‘Limburg’ may remain standing despite possible land sale
“Limburg”, the 1916-built mansion located at No 52, Jalan Larut in George Town, Penang may remain standing as it is, even if a new owner takes over the site and only the land surrounding it will be developed. The 103-year-old mansion is one of the historic buildings in Penang that was converted into a fast food restaurant (KFC) in 1987. The owner is planning to put the 1.3-acre land with the architectural icon up for sale and hence, will no longer be renting the space out to the fast food chain. The KFC outlet, one of the oldest in Malaysia, closed its doors on 16 March 2019 after 32 years of operation. The land has a plot ratio of 1:4-5 and could potentially generate between RM200 million and RM300 million in GDV. It is believed that the new owner could do what YTL did when it took over The Majestic Malacca which is preserving the structure and building around it. (NST Online)

Unfair housing loan terms to be revised by end 2019
Bank Negara Malaysia (BNM) has found that some terms and conditions in housing loans and financing contracts are disproportionately skewed in favour of banking institutions, to the detriment of consumers. “These included terms and conditions that provide absolute exclusions or limitations of a banking institution’s liability and obligations, and place undue reliance on signed declarations to assert that financial consumers have read and understood a contract,” BNM noted in its 2018 Financial stability and Payments Systems report. Following the bank’s thematic review on the matter last year, banking institutions are now required to revise these unfair terms and conditions, as well as improve clarity through the use of plain language, for both new and existing housing loan and financing contracts, by end 2019. (The Edge)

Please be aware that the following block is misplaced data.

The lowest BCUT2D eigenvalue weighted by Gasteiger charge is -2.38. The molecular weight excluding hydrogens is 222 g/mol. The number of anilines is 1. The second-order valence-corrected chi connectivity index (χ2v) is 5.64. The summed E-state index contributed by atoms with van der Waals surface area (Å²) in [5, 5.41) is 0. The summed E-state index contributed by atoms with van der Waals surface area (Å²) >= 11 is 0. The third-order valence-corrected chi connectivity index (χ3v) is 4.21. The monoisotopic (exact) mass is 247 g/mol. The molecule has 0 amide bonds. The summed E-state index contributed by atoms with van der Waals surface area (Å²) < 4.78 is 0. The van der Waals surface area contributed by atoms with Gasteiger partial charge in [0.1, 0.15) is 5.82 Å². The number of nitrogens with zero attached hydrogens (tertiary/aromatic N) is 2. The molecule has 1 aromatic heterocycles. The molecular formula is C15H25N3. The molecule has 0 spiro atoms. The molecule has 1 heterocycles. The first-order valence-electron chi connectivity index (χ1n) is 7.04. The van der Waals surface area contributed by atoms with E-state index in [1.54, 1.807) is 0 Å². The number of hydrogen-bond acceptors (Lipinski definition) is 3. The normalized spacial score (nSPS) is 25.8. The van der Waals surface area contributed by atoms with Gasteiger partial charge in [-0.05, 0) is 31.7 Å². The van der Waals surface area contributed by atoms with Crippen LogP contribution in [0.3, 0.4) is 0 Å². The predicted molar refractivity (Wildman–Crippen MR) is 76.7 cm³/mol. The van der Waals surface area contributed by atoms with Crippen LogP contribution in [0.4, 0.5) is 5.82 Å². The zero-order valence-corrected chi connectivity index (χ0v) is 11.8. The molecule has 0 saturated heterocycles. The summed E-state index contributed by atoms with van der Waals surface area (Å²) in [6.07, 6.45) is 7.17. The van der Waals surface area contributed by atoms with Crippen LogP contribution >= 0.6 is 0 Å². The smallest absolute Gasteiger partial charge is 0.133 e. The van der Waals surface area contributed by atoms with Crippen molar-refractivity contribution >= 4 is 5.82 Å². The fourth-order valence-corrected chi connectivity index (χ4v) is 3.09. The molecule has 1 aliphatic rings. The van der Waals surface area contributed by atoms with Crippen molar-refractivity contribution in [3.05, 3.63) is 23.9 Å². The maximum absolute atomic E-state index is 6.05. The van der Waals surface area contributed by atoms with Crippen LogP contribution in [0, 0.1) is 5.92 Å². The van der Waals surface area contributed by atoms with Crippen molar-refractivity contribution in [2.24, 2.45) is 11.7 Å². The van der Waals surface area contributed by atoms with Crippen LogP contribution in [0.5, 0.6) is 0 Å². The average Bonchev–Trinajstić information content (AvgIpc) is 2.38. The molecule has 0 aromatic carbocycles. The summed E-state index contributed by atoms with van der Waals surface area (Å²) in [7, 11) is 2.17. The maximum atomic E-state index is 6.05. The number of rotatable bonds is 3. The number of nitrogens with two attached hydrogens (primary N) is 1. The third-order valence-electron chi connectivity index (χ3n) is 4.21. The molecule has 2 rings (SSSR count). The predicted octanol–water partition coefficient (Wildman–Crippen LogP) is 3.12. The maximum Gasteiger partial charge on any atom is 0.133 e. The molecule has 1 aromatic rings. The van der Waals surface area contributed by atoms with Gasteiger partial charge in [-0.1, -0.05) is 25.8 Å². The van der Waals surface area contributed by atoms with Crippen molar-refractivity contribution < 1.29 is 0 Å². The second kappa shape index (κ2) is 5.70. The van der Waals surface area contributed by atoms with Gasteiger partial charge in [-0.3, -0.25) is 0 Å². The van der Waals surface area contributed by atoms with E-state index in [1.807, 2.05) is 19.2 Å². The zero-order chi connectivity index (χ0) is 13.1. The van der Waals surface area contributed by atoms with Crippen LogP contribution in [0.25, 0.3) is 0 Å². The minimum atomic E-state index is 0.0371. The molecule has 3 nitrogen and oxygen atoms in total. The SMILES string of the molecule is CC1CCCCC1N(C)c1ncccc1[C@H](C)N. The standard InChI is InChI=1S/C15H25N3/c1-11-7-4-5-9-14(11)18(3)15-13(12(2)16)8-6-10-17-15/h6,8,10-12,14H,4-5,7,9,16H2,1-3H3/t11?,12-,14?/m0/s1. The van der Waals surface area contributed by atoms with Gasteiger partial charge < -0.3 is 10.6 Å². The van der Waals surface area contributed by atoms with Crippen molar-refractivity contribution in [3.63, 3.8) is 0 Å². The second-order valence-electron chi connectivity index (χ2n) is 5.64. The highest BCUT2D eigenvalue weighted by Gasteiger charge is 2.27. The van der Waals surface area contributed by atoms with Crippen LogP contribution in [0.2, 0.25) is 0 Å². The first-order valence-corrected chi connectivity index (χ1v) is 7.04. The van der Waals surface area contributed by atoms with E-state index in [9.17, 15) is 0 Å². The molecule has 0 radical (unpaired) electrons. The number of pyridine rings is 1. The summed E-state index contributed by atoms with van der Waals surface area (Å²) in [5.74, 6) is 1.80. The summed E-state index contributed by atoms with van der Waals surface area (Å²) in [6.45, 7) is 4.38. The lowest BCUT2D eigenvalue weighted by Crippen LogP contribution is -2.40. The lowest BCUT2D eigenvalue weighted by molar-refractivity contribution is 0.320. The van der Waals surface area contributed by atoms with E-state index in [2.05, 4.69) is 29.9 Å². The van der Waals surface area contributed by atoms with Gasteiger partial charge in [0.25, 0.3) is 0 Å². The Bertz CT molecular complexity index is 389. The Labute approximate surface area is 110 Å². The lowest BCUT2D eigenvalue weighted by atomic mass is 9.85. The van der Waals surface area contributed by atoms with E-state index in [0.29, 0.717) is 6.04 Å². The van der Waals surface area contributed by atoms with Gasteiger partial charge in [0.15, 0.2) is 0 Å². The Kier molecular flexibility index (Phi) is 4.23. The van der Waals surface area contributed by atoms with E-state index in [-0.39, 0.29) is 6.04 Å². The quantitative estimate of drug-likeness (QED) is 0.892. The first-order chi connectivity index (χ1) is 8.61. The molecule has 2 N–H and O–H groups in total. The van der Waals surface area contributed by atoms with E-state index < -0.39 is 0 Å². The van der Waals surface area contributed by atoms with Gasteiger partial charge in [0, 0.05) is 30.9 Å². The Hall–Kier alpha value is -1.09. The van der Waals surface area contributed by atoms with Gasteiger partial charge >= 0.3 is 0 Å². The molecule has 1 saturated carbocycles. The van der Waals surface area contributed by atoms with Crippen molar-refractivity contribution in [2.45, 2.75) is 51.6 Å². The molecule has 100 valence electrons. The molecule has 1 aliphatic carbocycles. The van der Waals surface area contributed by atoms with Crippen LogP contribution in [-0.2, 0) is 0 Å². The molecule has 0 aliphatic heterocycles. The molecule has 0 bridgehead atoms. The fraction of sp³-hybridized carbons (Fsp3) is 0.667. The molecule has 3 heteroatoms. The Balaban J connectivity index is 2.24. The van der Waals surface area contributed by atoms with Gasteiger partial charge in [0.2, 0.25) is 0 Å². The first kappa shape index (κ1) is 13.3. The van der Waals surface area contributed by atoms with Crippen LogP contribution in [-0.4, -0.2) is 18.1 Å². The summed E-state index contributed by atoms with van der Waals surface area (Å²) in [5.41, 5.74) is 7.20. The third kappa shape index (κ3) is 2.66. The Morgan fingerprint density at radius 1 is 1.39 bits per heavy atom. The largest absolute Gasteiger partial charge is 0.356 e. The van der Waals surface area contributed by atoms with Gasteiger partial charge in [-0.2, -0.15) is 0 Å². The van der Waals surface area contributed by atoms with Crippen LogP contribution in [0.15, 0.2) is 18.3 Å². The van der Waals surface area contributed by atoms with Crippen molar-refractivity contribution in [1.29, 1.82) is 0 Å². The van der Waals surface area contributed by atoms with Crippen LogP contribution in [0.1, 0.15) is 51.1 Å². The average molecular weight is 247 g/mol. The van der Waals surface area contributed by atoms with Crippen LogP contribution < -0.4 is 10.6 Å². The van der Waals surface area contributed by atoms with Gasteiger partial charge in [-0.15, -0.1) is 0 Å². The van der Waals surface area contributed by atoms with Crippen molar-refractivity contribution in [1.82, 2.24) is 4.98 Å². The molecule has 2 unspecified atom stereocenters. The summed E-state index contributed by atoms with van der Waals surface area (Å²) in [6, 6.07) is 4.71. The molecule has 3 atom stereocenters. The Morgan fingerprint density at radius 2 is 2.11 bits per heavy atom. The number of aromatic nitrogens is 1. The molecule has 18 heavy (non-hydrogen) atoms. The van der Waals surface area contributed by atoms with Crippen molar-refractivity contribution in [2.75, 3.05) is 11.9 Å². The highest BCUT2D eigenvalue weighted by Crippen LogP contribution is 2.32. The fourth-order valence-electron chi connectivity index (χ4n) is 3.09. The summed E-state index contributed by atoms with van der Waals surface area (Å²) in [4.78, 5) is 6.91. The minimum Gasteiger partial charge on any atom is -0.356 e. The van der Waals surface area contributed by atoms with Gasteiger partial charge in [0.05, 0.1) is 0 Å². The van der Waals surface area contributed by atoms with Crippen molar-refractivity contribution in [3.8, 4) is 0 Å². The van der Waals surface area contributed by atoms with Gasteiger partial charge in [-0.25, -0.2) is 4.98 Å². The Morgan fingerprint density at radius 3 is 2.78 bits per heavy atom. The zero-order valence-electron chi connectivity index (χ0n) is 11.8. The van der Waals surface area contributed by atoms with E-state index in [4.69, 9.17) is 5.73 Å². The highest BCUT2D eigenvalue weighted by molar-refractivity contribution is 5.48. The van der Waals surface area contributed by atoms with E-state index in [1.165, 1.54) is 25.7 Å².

Related article: 10 Things to Check Before Signing the Housing Loan

Suria KLCC to redevelop Parkson’s lot for RM50m
Suria KLCC Sdn Bhd is adding over 50 mixed retailers at its former anchor tenant Parkson’s spot under a RM50 million redevelopment project to generate higher rental yields and uplift the vibrancy of the shopping mall. CEO and ED Andrew Brien said the first phase of the project is expected to finish by the fourth quarter of this year (4Q19), and a full completion is set in 2Q20. Brien said the company is subdividing the space to the size of less than 10,000 sq ft for each specialty store, or equal to not more than the size of four tennis courts combined. A typical anchor lot has a size of more than 100,000 sq ft and a mini-major is above 10,000 sq ft. The Signatures Food Court on the second floor will be entirely redeveloped and extended into the place vacated by Parkson. Parkson Malaysia, which is owned by Parkson Holdings Bhd, had been one of the anchor tenants for 20 years since the mall opened in May 1998. (The Malaysian Reserve)

MIEA to lodge police reports against nine proptech firms
The Malaysian Institute of Estate Agents (MIEA) has identified nine proptech start-ups that operate real estate practices illegally. It is ready to lodge police reports on whoever is infringing the law and meddling with the practice. MIEA expressed concerns over proptech start-ups claiming to provide real estate technology solution but have circumvented the law by carrying out real estate practice illegally. The real estate agency practice in Malaysia is governed by Act 242 whereby real estate agents are registered and real estate negotiators are certified by the Board of Valuers, Appraisers, Estate Agents & Property Managers (BOVEAP). Real estate transactions in the country can only be handled by real estate agents, real estate negotiators and property owners thus the real estate practices undertaken by such proptech start-ups are illegal, according to Section 22c of the Act. (The Sun Daily)

BNM: Oversupply of commercial property will worsen
Bank Negara Malaysia (BNM) saw an uptick in commercial activity in the commercial property sector in 2018, but the oversupply of retail and office space will only serve to exacerbate the existing oversupply of such properties. According to its latest report, office space and shopping complexes (OSSC) saw higher transaction volumes and values, particularly with regards to properties over RM500,000, while industrial properties priced RM1 million and above saw growth. The large incoming supply of new and planned office space in the Klang Valley and retail space nationwide is set to worsen the existing oversupply in the commercial market. Klang Valley average rental rates remain depressed and elevated risks of property prices adjusting sharply lower are present. (The Edge)